This is the street scene from a skybridge.

The scene from ground level. On the left is a shirt vendor. On the right is a noodle counter. I'm learning these noodle places are everywhere.

Another scene from the street. Notice the pile of ??? on the blue platter.  I consider myself a pretty adventerous eater, but this was too much for me!

I snuck a picture of this women. Yes, she's selling chickens. Live chickens. I think they will be somebody's dinner soon. I regret not getting a picture of the dead pheasants and rabbits hanging from a nearby pole, waiting to be purchased.

This lady was unloading her greens. So many beautiful types of produce.

Bag upon bag of nuts, grains and dried fish.

A place to purchase children's traditional clothing.

This is looking down onto one of these noodle bar places. Quite the kitchen set up. There were probably 20 or more places just like this one that sat one after the other, all down the center of the street.
Me, Owen and Adele. We are looking so happy because we found food we recognized (udon soup) and were ready for some lunch! We all managed to eat with chopsticks this time! See the lady to the right of Adele? I think she thought I was crazy for asking the noodle lady to take our picture.

The lady in the blue apron is making these FABULOUS pancake things. The dough cooks up chewy and the center is filled with a few bits of chopped nuts and honey/brown sugar all melted and gooey. She drops the dough onto the hot skilled and presses them flat so they don't puff up too much. After a few minutes and being flipped several times, they are ready to eat. They make an Elephant's Ear look like baby food. Sooo yummy! It's probably a good thing I don't know how to make these things.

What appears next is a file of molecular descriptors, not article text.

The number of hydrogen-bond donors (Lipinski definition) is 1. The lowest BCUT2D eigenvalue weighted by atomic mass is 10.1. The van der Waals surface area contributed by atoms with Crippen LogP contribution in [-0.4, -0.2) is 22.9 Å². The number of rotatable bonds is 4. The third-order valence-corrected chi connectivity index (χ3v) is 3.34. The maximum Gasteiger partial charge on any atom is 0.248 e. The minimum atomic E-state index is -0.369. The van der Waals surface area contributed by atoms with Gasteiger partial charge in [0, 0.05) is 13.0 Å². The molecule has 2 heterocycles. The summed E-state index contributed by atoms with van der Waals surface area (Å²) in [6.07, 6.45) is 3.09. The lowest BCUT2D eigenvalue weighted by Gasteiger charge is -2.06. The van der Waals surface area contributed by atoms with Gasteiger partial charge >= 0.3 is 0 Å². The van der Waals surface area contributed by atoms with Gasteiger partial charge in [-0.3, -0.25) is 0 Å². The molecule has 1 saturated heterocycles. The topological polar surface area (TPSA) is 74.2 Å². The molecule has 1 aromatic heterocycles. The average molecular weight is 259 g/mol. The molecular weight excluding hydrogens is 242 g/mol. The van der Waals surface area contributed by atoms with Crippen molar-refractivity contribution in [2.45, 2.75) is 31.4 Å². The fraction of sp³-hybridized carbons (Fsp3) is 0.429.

Monday, April 18, 2011

안녕 (an informal hello in Korean, like "hi". Pronounced "an nyoung")

a folk village structure... more on this below
Well here I am in Korea for a WIRB meeting called "IRB Summit 2011". It's being held in Daegu and the WIRB chairs were invited to attend. Exciting? Yes! I came a couple of days early so I could spend some time seeing a bit of the country before the meetings. So now, before I hit the sack, I'm determined to get a few pictures up on this blog!